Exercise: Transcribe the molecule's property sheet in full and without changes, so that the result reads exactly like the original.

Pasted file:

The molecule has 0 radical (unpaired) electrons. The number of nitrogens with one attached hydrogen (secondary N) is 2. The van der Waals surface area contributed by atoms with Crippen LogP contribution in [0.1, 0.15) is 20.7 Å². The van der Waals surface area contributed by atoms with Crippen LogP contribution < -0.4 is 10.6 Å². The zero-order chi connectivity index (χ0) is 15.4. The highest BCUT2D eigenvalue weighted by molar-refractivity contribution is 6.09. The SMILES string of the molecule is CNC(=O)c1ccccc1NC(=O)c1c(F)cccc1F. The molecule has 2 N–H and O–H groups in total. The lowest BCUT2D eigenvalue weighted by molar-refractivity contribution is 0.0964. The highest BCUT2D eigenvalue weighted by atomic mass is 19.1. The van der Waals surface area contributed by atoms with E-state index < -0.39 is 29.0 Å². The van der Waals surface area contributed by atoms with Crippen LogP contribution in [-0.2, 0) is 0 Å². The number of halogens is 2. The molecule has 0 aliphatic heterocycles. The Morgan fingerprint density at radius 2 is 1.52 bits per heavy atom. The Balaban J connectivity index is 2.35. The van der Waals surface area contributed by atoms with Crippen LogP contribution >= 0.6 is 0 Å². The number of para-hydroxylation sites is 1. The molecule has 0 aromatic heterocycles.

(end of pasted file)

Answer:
The molecule has 0 radical (unpaired) electrons. The number of nitrogens with one attached hydrogen (secondary N) is 2. The van der Waals surface area contributed by atoms with Crippen LogP contribution in [0.1, 0.15) is 20.7 Å². The van der Waals surface area contributed by atoms with Crippen LogP contribution < -0.4 is 10.6 Å². The zero-order chi connectivity index (χ0) is 15.4. The highest BCUT2D eigenvalue weighted by molar-refractivity contribution is 6.09. The SMILES string of the molecule is CNC(=O)c1ccccc1NC(=O)c1c(F)cccc1F. The molecule has 2 N–H and O–H groups in total. The lowest BCUT2D eigenvalue weighted by molar-refractivity contribution is 0.0964. The highest BCUT2D eigenvalue weighted by atomic mass is 19.1. The van der Waals surface area contributed by atoms with E-state index < -0.39 is 29.0 Å². The van der Waals surface area contributed by atoms with Crippen LogP contribution in [-0.2, 0) is 0 Å². The number of halogens is 2. The molecule has 0 aliphatic heterocycles. The Morgan fingerprint density at radius 2 is 1.52 bits per heavy atom. The Balaban J connectivity index is 2.35. The van der Waals surface area contributed by atoms with Crippen LogP contribution >= 0.6 is 0 Å². The number of para-hydroxylation sites is 1. The molecule has 0 aromatic heterocycles.